A gluten-free blog about the life of a celiac in college (and now grad school). Full of personal stories about life with celiac disease and fibromyalgia; gluten free, vegan and paleo recipes; and product and restaurant reviews. Plus, reflects on body image, dating and more with a chronic illness!
9:29. Hundreds of other runners - wearing what ranged from rainbow tutus to sleek sportswear - milling around the Mud Run attractions. And three sets of old sneakers, rocked by me, my dad and sister, waiting at the start line. A blow horn screams. So we run.
A few pre-race photos!
When my dad asked of I'd like to join in on the Mud Run 5K, I said why not? Since I strained my IT band nearly a year ago, I haven't jumped in any fun races. And I've never been the kind of girl afraid to mess up her hair.
Which was good, because, by the end of the race, there wasn't an inch of me free of mud. We ran through mud pits, bear crawled under what felt like eons of netting, climbed a slippery mountain while being sprayed with fire hoses. And, to finish it off, did 5 push ups that planted our faces in the mud. When we crossed the finish line, I might've been half blind by grime. More than I already was thanks to running without my glasses.
But even as my leg ached, palms stung from gravel, and face shined with a sunburn, I loved it.
I loved learning that doing lunges in the middle of running - though perhaps not 250 feet of them (talk about feeling the burn!) - can help loosen up my tight IT band.
That I am actually in pretty decent shape, never losing my breath (except when mud it stole away).
Our serious faces...
That I may be small, but I can still climb over the net wall faster than most competitors.
That it's the experience, not the time, that really matters. The fastest 10K runner that day staggered across the finish at 48 minutes. We survived the 5K in a little over an hour. We didn't enter the competitive group for a reason: because our biggest goal was fun. And, slow of not, we reached it.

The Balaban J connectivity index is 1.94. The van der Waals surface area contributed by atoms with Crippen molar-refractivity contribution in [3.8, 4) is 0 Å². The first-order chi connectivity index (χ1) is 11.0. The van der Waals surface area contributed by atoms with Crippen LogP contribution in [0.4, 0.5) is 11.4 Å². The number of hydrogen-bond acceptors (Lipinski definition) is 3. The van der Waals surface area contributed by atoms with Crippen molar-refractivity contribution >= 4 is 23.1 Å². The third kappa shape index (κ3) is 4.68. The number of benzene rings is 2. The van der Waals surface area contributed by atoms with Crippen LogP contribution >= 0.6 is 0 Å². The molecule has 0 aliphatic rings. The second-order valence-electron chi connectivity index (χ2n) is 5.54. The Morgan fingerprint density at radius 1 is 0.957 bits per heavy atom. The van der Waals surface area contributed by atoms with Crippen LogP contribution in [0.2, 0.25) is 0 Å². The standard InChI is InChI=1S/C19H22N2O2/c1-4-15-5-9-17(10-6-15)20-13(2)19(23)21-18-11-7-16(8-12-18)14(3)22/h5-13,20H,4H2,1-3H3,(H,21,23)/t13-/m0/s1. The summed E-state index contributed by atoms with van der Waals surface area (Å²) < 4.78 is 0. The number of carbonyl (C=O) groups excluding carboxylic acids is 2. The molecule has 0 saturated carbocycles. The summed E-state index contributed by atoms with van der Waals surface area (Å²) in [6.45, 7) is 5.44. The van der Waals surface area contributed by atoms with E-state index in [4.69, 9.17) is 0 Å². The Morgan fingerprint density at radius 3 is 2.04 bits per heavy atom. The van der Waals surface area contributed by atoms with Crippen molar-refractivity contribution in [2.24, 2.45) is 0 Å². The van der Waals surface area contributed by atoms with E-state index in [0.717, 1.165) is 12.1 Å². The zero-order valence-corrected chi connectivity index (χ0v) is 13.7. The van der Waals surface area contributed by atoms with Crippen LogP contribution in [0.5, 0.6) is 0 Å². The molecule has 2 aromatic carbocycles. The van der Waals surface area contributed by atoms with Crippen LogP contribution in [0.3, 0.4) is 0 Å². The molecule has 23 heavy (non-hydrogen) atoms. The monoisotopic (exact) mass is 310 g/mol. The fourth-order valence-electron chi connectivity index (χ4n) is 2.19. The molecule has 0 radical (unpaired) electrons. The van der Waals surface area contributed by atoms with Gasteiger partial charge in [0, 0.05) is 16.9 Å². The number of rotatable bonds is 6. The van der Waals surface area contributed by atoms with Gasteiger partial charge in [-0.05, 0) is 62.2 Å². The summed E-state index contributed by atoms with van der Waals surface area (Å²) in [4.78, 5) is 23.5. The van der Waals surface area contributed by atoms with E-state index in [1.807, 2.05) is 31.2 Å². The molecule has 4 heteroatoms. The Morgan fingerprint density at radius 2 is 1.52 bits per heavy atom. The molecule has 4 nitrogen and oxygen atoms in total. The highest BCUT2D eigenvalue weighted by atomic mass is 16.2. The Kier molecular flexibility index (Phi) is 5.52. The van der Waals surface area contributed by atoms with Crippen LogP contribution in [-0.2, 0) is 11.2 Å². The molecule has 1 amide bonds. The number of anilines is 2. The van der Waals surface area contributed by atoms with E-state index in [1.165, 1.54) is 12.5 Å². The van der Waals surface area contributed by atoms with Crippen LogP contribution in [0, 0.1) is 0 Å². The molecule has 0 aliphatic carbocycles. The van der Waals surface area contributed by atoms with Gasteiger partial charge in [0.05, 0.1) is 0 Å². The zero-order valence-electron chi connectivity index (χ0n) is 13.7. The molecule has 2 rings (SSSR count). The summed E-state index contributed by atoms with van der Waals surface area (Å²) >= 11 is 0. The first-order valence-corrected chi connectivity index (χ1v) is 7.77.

Fun along the way!
That I can survive a group (mostly clothed) shower as men dressed as Cowboys shoot us with soap and water.
That, even as dozens of booths filled with gluten-filled pizzas, burgers, and desserts surround the race, there might be a few celiac-friendly places to refuel. Plus, leaving a jar of banana ice cream in the car for the drive home is always a good idea.
Much needed (gluten free) refueling!
That I have come such a far way from the weak, malnourished, tired girl I was two years ago. On the days after the race, I'm sore. I'm tired. But I'm not so broken that a few days of good sleep and rest can't fix me.
That I'm already planning my return - running the 10K Mud Run with my dad next year. Hopefully by then, we'll both be mostly injury free. Even if we're not, though, we'll have just as much torturous, dirty, tiring fun.
Post-showering game face!
When that blow horn marked the start of the race, I had several expectations. I knew it would be at least moderately difficult. I knew it would be muddy. And I knew I should have fun.
What didn't I know? That it would be one of the highlights of my summer and fondest memories of my dad and sister. Cause nothing brings you closer than sinking in the same mud, showering in the same cube, and surviving the same insane race!